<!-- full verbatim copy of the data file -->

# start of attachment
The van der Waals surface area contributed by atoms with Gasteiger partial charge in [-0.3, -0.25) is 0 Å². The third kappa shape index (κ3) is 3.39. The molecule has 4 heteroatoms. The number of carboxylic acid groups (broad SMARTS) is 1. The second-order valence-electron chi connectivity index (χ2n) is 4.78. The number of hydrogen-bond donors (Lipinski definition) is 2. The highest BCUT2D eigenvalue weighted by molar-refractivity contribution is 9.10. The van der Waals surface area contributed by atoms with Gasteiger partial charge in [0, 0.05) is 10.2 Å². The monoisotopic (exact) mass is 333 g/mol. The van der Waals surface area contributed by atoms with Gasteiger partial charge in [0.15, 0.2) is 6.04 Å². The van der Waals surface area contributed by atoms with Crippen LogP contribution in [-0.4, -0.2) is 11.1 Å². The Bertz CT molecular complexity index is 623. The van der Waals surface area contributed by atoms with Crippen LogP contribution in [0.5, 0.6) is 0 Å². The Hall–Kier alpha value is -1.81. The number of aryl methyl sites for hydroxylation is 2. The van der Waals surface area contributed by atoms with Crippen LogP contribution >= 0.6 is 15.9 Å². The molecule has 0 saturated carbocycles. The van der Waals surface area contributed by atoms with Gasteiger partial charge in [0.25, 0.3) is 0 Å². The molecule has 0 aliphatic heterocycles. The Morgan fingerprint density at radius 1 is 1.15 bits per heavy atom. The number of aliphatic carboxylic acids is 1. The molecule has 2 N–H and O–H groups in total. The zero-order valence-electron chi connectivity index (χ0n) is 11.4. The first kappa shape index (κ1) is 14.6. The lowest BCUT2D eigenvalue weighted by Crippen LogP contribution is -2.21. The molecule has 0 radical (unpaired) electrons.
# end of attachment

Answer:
The van der Waals surface area contributed by atoms with Gasteiger partial charge in [-0.3, -0.25) is 0 Å². The third kappa shape index (κ3) is 3.39. The molecule has 4 heteroatoms. The number of carboxylic acid groups (broad SMARTS) is 1. The second-order valence-electron chi connectivity index (χ2n) is 4.78. The number of hydrogen-bond donors (Lipinski definition) is 2. The highest BCUT2D eigenvalue weighted by molar-refractivity contribution is 9.10. The van der Waals surface area contributed by atoms with Gasteiger partial charge in [0, 0.05) is 10.2 Å². The monoisotopic (exact) mass is 333 g/mol. The van der Waals surface area contributed by atoms with Gasteiger partial charge in [0.15, 0.2) is 6.04 Å². The van der Waals surface area contributed by atoms with Crippen LogP contribution in [-0.4, -0.2) is 11.1 Å². The Bertz CT molecular complexity index is 623. The van der Waals surface area contributed by atoms with Crippen LogP contribution in [0.5, 0.6) is 0 Å². The Hall–Kier alpha value is -1.81. The number of aryl methyl sites for hydroxylation is 2. The van der Waals surface area contributed by atoms with Crippen LogP contribution >= 0.6 is 15.9 Å². The molecule has 0 saturated carbocycles. The van der Waals surface area contributed by atoms with Gasteiger partial charge in [0.25, 0.3) is 0 Å². The molecule has 0 aliphatic heterocycles. The Morgan fingerprint density at radius 1 is 1.15 bits per heavy atom. The number of aliphatic carboxylic acids is 1. The molecule has 2 N–H and O–H groups in total. The zero-order valence-electron chi connectivity index (χ0n) is 11.4. The first kappa shape index (κ1) is 14.6. The lowest BCUT2D eigenvalue weighted by Crippen LogP contribution is -2.21. The molecule has 0 radical (unpaired) electrons.